I picked up another pig CSA from Millstone Farm a couple of weeks ago, and with it came a teeny-tiny pork butt roast – less than 2 pounds! Typically when you get a pork shoulder from one of these heritage breed pigs, they are massive: 5 – 8 lbs, bone-in and with a layer of fat that could choke, well, a pig. I’m often too lazy to break these suckers down (or to wait the couple of days it takes to thaw them in the fridge), so I tend to sear them well and braise them whole, most often in chile verde. This little baby butt, however, called out for something special; and that’s when I remembered that I had squirreled away a couple of char siu recipes a while back. Most of us have probably encountered char siu, or Chinese barbecued pork, when ordering those sticky red boneless spare ribs from the local Chinese takeout. And let’s just admit it, shall we? Gratuitously pinky-red, fatty and MSG-laden they may be: they’re still delicious. But this char siu, ladies & gents, is not that char siu. This char siu is just saved from being a complete shambles of a “Chinese” dish by the presence of tamari and 5-spice powder. This char siu is as far-flung from “traditional” as you can get, and in fact, may best be described as “vaguely Asian-flavored marinated pork BBQ made with things Kaela had in the house.” Char siu seemed a bit more efficient, as recipe titles go. When a recipe idea grips me, it grips me hard. Often, I stubbornly dive in, full speed ahead, even if I am missing several key ingredients (hoisin, rice wine, honey). To that end, I am no stranger to seemingly random substitutions (rhubarb syrup may taste nothing like honey, but it is both sticky & sweet) and am a big fan of the Taste & Adjust school of cooking. At the end of the day, Chinese barbecue is still barbecue: sweet, salty, spicy, smoky; a balance of these flavors is what makes all barbecue great. Consider the below ingredients list a jumping off point: I tasted & adjusted, and tasted & adjusted some more, until the sweetness and spice was perfectly balanced for my palate. Your mileage may vary, but you can’t go wrong if you keep tasting the marinade (before adding to the pork, of course). I marinated overnight, slow-cooked in a low oven and added the (once again, non-traditional) step of a final char over a hot grill for that crunchy, blackened, burnt ends quality that the best Chinese ribs have. These were not as sticky as a char siu made with honey, but the rhubarb lent them a subtle tangy sweetness that was uniquely delicious. Definitely worth a try with whatever sweet, spicy, Asian-y flavors you’ve got kicking around the pantry. Adapted from Homemade Char Siu by Mitch in the Kitchen and Chinese Char Siu Boar by Hank Shaw at Hunter Angler Gardener Cook. Rhubarb Char Siu INGREDIENTS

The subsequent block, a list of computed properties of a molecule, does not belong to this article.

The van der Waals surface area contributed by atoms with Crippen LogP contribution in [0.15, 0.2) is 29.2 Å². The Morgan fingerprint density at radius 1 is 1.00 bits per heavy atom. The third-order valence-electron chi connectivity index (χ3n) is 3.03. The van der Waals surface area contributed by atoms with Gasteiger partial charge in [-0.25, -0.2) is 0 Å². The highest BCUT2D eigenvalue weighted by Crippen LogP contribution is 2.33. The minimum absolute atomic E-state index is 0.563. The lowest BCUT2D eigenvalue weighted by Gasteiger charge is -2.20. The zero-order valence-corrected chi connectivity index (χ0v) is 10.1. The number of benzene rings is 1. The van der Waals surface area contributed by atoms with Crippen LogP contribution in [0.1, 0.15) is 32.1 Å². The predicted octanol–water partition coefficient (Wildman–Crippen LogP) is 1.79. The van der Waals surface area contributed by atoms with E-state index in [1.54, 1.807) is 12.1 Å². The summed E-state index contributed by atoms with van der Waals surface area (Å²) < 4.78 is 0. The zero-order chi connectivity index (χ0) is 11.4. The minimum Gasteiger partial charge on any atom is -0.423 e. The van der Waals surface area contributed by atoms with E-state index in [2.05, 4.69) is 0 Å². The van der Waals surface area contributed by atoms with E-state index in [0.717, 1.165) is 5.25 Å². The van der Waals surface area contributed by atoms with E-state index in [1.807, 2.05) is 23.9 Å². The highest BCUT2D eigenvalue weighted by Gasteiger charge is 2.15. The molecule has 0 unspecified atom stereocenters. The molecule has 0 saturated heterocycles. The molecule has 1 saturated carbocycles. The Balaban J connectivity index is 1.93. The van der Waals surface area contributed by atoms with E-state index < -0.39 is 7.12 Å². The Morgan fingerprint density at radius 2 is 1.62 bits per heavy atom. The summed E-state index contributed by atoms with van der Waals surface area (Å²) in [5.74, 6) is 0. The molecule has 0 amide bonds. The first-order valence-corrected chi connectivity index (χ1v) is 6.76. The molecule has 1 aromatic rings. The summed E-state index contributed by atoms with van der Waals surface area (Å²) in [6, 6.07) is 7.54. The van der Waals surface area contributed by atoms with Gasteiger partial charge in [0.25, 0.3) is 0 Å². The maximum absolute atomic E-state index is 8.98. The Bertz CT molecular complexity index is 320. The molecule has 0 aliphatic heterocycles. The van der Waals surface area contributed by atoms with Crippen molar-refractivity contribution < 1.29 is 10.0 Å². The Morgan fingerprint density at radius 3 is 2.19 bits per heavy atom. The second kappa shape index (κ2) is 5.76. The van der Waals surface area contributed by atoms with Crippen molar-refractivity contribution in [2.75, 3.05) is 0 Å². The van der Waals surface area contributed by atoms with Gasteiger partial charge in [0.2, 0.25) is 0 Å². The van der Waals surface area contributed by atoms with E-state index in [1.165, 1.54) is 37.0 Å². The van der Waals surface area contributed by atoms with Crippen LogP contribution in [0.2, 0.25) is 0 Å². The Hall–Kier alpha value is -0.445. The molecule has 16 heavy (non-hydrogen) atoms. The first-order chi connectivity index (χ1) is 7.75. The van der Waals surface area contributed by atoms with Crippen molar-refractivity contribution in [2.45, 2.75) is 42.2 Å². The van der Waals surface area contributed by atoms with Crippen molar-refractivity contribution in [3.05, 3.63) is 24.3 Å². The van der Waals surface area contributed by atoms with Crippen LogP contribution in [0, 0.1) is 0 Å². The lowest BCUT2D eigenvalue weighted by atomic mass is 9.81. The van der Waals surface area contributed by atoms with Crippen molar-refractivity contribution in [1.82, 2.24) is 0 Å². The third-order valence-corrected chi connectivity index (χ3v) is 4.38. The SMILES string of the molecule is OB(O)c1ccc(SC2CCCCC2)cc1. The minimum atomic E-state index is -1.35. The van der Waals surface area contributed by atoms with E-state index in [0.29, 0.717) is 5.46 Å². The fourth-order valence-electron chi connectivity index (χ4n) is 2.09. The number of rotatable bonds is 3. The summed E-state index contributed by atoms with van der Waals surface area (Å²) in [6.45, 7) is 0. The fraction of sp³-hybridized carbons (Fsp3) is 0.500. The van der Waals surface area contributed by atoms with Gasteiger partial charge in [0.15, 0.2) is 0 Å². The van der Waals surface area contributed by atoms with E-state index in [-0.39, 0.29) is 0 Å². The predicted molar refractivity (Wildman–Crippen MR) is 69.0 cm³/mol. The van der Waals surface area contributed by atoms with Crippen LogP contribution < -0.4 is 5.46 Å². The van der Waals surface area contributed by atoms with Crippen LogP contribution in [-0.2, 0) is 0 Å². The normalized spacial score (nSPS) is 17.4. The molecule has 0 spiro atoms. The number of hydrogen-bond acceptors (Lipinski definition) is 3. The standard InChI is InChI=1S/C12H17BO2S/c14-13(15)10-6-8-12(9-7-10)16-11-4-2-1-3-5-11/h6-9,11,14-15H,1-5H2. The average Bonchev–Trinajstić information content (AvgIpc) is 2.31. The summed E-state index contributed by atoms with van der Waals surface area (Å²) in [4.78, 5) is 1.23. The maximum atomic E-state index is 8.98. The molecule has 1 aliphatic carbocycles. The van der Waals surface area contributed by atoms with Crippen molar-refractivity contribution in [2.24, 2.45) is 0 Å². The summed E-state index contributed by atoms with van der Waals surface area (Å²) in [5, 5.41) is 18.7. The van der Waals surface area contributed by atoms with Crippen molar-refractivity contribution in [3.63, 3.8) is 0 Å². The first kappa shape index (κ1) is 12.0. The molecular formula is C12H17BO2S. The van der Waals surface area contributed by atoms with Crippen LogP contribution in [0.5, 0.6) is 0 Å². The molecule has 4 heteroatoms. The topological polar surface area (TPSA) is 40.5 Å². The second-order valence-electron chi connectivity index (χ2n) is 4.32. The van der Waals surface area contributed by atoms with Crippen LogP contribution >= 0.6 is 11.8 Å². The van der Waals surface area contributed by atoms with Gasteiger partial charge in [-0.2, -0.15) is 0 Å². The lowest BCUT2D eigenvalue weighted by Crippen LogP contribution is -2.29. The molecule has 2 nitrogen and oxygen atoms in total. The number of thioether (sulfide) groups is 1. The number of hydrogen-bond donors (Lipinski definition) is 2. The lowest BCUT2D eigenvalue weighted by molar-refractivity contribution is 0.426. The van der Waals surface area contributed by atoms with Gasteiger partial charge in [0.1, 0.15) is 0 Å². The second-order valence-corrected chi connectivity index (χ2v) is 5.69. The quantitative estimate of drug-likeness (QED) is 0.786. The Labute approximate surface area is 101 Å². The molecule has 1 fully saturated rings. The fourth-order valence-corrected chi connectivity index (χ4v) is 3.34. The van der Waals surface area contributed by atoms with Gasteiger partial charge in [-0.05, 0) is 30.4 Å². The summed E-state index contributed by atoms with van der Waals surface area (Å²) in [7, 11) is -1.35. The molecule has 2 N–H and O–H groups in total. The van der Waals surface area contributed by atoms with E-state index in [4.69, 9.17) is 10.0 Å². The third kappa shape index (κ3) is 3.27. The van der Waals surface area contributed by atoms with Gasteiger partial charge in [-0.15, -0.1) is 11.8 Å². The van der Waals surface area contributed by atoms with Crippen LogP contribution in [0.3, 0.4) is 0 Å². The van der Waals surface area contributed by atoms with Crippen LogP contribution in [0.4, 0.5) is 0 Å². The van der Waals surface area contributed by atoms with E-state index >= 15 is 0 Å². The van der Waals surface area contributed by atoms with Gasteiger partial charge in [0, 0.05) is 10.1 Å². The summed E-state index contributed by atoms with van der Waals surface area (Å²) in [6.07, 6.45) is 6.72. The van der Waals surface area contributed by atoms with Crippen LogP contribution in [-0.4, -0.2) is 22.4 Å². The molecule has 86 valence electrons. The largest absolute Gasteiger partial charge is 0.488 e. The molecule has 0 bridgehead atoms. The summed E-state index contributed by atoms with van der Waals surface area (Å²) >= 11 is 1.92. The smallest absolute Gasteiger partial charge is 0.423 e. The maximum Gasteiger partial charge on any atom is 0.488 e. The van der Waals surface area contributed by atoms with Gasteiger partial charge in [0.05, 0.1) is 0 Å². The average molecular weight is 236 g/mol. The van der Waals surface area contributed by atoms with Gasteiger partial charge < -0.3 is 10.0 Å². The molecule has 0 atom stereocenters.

- ⅓ cup rhubarb syrup
- 3 tbsp tamari
- 3 tbsp spicy plum sauce
- 2 tbsp sherry vinegar
- 2 tbsp bourbon
- 1 tbsp brown rice vinegar
- 1 tbsp sriracha
- ½ tbsp gochujang
- ½ tbsp fish sauce
- 2 tbsp grated fresh ginger
- 4 garlic cloves, peeled
- 1 tsp Chinese 5 spice powder
- 2 lbs pork shoulder, sliced into 1-inch slabs
- Combine all of the ingredients except the pork in the bowl of a food processor. Process until ginger & garlic are well-minced and sauce is uniform. Taste and adjust seasonings.
- Reserve about 1 cup of marinade for basting, then pour remaining sauce over the pork in a shallow bowl. Turn pork pieces over to make sure all sides are covered in marinade. Marinate, refrigerated, for at least 1 hour and up to 24 hours.
- Preheat oven to 275 degrees F. Arrange pork slabs on a wire rack (I used a V-shaped roasting rack for minimum sogginess); coat well with any marinade remaining in the bowl. Roast, basting with the reserved marinade and turning pork slabs every 20 minutes, until the pork is just barely cooked through (140 degrees F), about 2 – 2 ½ hrs.
- Meanwhile prepare a charcoal grill. If grilling on a gas grill or using your broiler, light about 5 minutes before cooking. Light a fire and let it burn down until coals are red with some ash but still very hot. Baste pork slabs with marinade, on both sides, one last time and place on an oiled grill grate. Grill for 2 – 3 minutes per side, enough time to char the edges and heat the pork through (pork internal temperature will rise to 145 degrees F or above at this point). Serve warm, with rice or other grain to soak up the sauce.
- Marinade options abound. Honey is typically used as a sweetener, but I’ve seen recipes that call for maple syrup. Basically, something sweet, something spicy and something Asian. I’d say the only must-have is soy/tamari.
- Finishing over a charcoal fire adds a lovely smoky flavor to the meat, but if it is not grilling season, you can easily add a bit of char by placing the meat under your broiler for a minute or two. The best scenario would be cooking the meat in a smoker or indirect-heat grill for the entire roasting time.
- I love a good bit of char: you might prefer less blackened bits, and if so, roast until the internal temperature of the pork is 145 degrees F and grill for only 1 minute per side.
- Got leftovers? They’re practically crying out for pork fried rice.
STORE Refrigerated, for up to 5 days. SEASON Year round.